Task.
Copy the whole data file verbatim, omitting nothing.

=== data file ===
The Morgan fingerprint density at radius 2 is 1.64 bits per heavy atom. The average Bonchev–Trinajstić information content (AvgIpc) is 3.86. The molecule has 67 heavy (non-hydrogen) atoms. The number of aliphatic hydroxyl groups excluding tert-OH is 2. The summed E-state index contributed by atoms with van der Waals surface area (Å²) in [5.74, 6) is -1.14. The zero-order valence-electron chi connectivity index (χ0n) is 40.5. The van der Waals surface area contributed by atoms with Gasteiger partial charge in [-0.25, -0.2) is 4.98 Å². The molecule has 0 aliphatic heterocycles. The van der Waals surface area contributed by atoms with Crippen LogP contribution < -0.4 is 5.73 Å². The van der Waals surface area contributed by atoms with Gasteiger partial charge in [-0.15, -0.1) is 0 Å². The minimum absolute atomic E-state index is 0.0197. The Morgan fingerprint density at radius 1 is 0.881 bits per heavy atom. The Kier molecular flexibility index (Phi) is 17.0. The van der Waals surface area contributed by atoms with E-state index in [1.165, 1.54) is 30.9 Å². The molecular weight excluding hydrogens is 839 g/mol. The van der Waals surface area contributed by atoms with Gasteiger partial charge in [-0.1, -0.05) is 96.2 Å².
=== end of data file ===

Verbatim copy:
The Morgan fingerprint density at radius 2 is 1.64 bits per heavy atom. The average Bonchev–Trinajstić information content (AvgIpc) is 3.86. The molecule has 67 heavy (non-hydrogen) atoms. The number of aliphatic hydroxyl groups excluding tert-OH is 2. The summed E-state index contributed by atoms with van der Waals surface area (Å²) in [5.74, 6) is -1.14. The zero-order valence-electron chi connectivity index (χ0n) is 40.5. The van der Waals surface area contributed by atoms with Gasteiger partial charge in [-0.25, -0.2) is 4.98 Å². The molecule has 0 aliphatic heterocycles. The van der Waals surface area contributed by atoms with Crippen LogP contribution < -0.4 is 5.73 Å². The van der Waals surface area contributed by atoms with Gasteiger partial charge in [-0.15, -0.1) is 0 Å². The minimum absolute atomic E-state index is 0.0197. The Morgan fingerprint density at radius 1 is 0.881 bits per heavy atom. The Kier molecular flexibility index (Phi) is 17.0. The van der Waals surface area contributed by atoms with E-state index in [1.165, 1.54) is 30.9 Å². The molecular weight excluding hydrogens is 839 g/mol. The van der Waals surface area contributed by atoms with Gasteiger partial charge in [-0.1, -0.05) is 96.2 Å².